What is “editorial use”?

By Andrew Hudson Published: September 27, 2011 Updated: November 18, 2016

Editorial Use is a publishing term based on the Fair Use exception of copyright law where copyrighted work can be used without authorization for purposes of news reporting, criticism, education, etc. It contrasts with “Commercial Use.”

“The Editorial Use Only license means that the image cannot be used for commercial advertising purposes.”
— iStockphoto Photography Standards: Editorial Use Only

Under U.S. copyright law and British common law, there is a concept of “fair use” (or “fair dealing”). When the public good is served, publishers do not need permission from the copyright holder to make copies of a copyrighted work.

The publishing industry extends this concept into other forms of intellectual property under the term “Editorial Use.” Note that this is not a legal term and does not have a fixed definition.

There is no defined line between editorial and commercial use, and it is often up to the publisher to take the risk. Ultimately only a court ruling can decide a case.

“The commercial nature of a use is a matter of degree, not an absolute …”
Maxtone-Graham v. Burtchaell, 803 F. 2d 1253 - Court of Appeals, 2nd Circuit 1986

“[When the use has both commercial and non-profit characteristics, the court may consider] whether the alleged infringing use was primarily for public benefit or for private commercial gain.”
— MCA, Inc. v. Wilson, 677 F.2d 180, 182 (2d Cir.1981)

Editorial Use in microstock

The microstock industry considers “Editorial Use Only” photos to be ones that simply do not have all the applicable model and property releases and thus should not be used for “commercial” applications. It is up to the buyer (the user, the publisher) to make the distinction based on the use of the image.

Shutterstock Disclaimer for Editorial Images

Shutterstock … does not make any representations or warranties whatsoever with respect to the use of names, trademarks, logos, uniforms, registered or copyrighted designs or works of art depicted in any image. So it is important to consult with your own legal and to review your license agreement to make sure that all necessary rights, consents or permissions as may be required for reproduction of any image have been secured by you.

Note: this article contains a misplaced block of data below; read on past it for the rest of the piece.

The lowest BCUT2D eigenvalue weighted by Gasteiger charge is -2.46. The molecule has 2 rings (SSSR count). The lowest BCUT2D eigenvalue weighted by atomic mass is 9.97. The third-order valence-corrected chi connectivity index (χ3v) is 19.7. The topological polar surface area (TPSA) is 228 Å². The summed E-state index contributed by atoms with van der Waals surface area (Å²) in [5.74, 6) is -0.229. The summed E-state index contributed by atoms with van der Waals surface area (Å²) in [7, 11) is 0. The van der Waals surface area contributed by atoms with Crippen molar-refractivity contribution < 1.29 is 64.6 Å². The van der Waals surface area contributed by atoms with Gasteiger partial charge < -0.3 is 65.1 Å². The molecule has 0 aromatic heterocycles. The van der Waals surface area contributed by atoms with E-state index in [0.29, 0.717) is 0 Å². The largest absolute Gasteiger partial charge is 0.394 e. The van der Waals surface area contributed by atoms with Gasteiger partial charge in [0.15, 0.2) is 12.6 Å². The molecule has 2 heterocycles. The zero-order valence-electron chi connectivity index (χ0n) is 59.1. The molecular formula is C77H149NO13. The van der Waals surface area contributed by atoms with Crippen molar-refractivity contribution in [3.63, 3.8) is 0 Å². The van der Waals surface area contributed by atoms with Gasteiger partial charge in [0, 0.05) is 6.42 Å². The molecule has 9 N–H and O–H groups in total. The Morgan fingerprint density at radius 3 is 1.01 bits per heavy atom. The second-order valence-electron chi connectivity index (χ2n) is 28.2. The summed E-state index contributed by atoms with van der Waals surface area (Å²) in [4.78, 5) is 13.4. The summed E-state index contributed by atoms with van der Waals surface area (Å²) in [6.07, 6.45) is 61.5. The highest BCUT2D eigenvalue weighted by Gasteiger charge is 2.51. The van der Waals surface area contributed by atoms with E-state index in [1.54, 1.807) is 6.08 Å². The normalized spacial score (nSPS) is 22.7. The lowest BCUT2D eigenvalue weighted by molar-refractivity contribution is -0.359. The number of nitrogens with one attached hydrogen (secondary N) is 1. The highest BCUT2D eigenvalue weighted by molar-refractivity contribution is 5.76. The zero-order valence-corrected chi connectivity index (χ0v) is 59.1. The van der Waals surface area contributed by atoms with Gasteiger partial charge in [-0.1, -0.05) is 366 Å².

Notice that, in this context, Editorial is not so much a something as it is an absence of something, namely releases.

Editorial Use as defined by iStock

iStockphoto Photography Standards: Editorial Use Only

The Editorial Use Only license means that the image cannot be used for commercial advertising purposes.

An Editorial Use Only image can be used:

  • In a newspaper or magazine article
  • On a blog or website for descriptive purposes
  • In a non-commercial presentation

An Editorial Use Only image cannot be used:

  • In any kind of advertising or promotional material.
  • For any ‘advertorial’ purposes, i.e. in sections or supplements in relation to which you receive a fee from a third party advisor or sponsor.

For more information, read editorial and commercial.


Reply by Clare

July 13, 2016

If one purchases an image marked for Editorial use and changed it significantly (30%), can it then be used for commercial use?

Reply by Andrew Hudson, PhotoSecrets

September 2, 2016

Essentially, you are on your own when using “editorial” images for commercial use. You are responsible for any lawsuit that might be brought as the licensing agency disavows such use.

The license agreement will contain some text on the matter:

“You may not ... Use Visual Content designated ‘Editorial Use Only’ for commercial purposes. ... Shutterstock will not indemnify or have any liability in respect of any claims arising from ... the use of Visual Content designated Editorial Use Only.”

Shutterstock License Agreement

When you license an image for “editorial use”, that means the licensing agency believes there is some intellectual property in the image which would be legally problematic if used for commercial purposes.

“An image labeled as ‘Editorial Use Only’ on Shutterstock